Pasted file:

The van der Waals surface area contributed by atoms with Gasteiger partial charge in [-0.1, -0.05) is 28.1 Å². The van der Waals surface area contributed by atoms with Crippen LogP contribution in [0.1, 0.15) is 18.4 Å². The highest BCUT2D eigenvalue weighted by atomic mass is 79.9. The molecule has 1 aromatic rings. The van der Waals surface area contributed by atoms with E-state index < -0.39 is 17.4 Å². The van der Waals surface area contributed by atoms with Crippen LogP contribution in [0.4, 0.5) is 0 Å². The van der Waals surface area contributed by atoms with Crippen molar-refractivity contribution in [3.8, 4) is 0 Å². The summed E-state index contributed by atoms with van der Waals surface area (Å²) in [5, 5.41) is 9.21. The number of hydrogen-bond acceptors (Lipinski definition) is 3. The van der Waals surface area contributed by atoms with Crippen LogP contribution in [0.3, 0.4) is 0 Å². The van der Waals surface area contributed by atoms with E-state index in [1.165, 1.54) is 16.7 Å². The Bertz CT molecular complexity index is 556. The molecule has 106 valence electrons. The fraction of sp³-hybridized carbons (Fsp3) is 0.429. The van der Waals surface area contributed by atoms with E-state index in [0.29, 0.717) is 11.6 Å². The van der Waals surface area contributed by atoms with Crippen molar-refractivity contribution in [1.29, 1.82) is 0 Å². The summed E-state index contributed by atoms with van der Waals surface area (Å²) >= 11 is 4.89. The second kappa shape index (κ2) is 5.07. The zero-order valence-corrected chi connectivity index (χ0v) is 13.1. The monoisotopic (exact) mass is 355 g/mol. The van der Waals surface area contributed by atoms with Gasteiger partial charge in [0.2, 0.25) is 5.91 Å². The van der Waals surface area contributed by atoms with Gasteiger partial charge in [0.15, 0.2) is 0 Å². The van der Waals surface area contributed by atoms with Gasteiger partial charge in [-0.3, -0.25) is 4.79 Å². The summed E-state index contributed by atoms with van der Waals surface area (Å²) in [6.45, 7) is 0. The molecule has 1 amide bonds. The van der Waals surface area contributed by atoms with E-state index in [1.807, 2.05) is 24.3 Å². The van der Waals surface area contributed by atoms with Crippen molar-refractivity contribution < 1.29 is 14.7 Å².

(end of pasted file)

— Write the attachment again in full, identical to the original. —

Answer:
The van der Waals surface area contributed by atoms with Gasteiger partial charge in [-0.1, -0.05) is 28.1 Å². The van der Waals surface area contributed by atoms with Crippen LogP contribution in [0.1, 0.15) is 18.4 Å². The highest BCUT2D eigenvalue weighted by atomic mass is 79.9. The molecule has 1 aromatic rings. The van der Waals surface area contributed by atoms with E-state index < -0.39 is 17.4 Å². The van der Waals surface area contributed by atoms with Crippen LogP contribution in [0.4, 0.5) is 0 Å². The van der Waals surface area contributed by atoms with Crippen molar-refractivity contribution in [3.8, 4) is 0 Å². The summed E-state index contributed by atoms with van der Waals surface area (Å²) in [5, 5.41) is 9.21. The number of hydrogen-bond acceptors (Lipinski definition) is 3. The van der Waals surface area contributed by atoms with Crippen LogP contribution in [0.3, 0.4) is 0 Å². The van der Waals surface area contributed by atoms with E-state index in [1.165, 1.54) is 16.7 Å². The Bertz CT molecular complexity index is 556. The molecule has 106 valence electrons. The fraction of sp³-hybridized carbons (Fsp3) is 0.429. The van der Waals surface area contributed by atoms with E-state index in [0.29, 0.717) is 11.6 Å². The van der Waals surface area contributed by atoms with Crippen molar-refractivity contribution in [1.29, 1.82) is 0 Å². The summed E-state index contributed by atoms with van der Waals surface area (Å²) >= 11 is 4.89. The second kappa shape index (κ2) is 5.07. The zero-order valence-corrected chi connectivity index (χ0v) is 13.1. The monoisotopic (exact) mass is 355 g/mol. The van der Waals surface area contributed by atoms with Gasteiger partial charge in [0.2, 0.25) is 5.91 Å². The van der Waals surface area contributed by atoms with Gasteiger partial charge in [0.15, 0.2) is 0 Å². The van der Waals surface area contributed by atoms with Gasteiger partial charge in [-0.3, -0.25) is 4.79 Å². The summed E-state index contributed by atoms with van der Waals surface area (Å²) in [6.45, 7) is 0. The molecule has 1 amide bonds. The van der Waals surface area contributed by atoms with E-state index in [1.807, 2.05) is 24.3 Å². The van der Waals surface area contributed by atoms with Crippen molar-refractivity contribution < 1.29 is 14.7 Å².